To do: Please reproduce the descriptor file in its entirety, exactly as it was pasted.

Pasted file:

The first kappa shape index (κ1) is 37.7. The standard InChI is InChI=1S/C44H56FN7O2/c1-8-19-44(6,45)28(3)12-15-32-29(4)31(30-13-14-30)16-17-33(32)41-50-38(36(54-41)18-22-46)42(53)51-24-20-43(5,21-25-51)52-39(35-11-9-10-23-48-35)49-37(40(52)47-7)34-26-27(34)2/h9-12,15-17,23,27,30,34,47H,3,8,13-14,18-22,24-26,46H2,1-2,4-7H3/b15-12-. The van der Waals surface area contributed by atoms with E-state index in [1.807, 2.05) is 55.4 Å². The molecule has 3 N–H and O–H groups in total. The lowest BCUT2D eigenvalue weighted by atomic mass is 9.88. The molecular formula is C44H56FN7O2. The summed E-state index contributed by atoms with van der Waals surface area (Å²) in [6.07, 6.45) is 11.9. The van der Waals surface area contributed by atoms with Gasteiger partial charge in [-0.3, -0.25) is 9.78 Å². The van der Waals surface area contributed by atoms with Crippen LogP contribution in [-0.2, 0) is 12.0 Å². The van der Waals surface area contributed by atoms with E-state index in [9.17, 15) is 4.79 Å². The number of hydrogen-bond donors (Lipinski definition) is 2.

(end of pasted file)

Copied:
The first kappa shape index (κ1) is 37.7. The standard InChI is InChI=1S/C44H56FN7O2/c1-8-19-44(6,45)28(3)12-15-32-29(4)31(30-13-14-30)16-17-33(32)41-50-38(36(54-41)18-22-46)42(53)51-24-20-43(5,21-25-51)52-39(35-11-9-10-23-48-35)49-37(40(52)47-7)34-26-27(34)2/h9-12,15-17,23,27,30,34,47H,3,8,13-14,18-22,24-26,46H2,1-2,4-7H3/b15-12-. The van der Waals surface area contributed by atoms with E-state index in [1.807, 2.05) is 55.4 Å². The molecule has 3 N–H and O–H groups in total. The lowest BCUT2D eigenvalue weighted by atomic mass is 9.88. The molecular formula is C44H56FN7O2. The summed E-state index contributed by atoms with van der Waals surface area (Å²) in [6.07, 6.45) is 11.9. The van der Waals surface area contributed by atoms with Gasteiger partial charge in [-0.3, -0.25) is 9.78 Å². The van der Waals surface area contributed by atoms with Crippen LogP contribution in [-0.2, 0) is 12.0 Å². The van der Waals surface area contributed by atoms with E-state index in [9.17, 15) is 4.79 Å². The number of hydrogen-bond donors (Lipinski definition) is 2.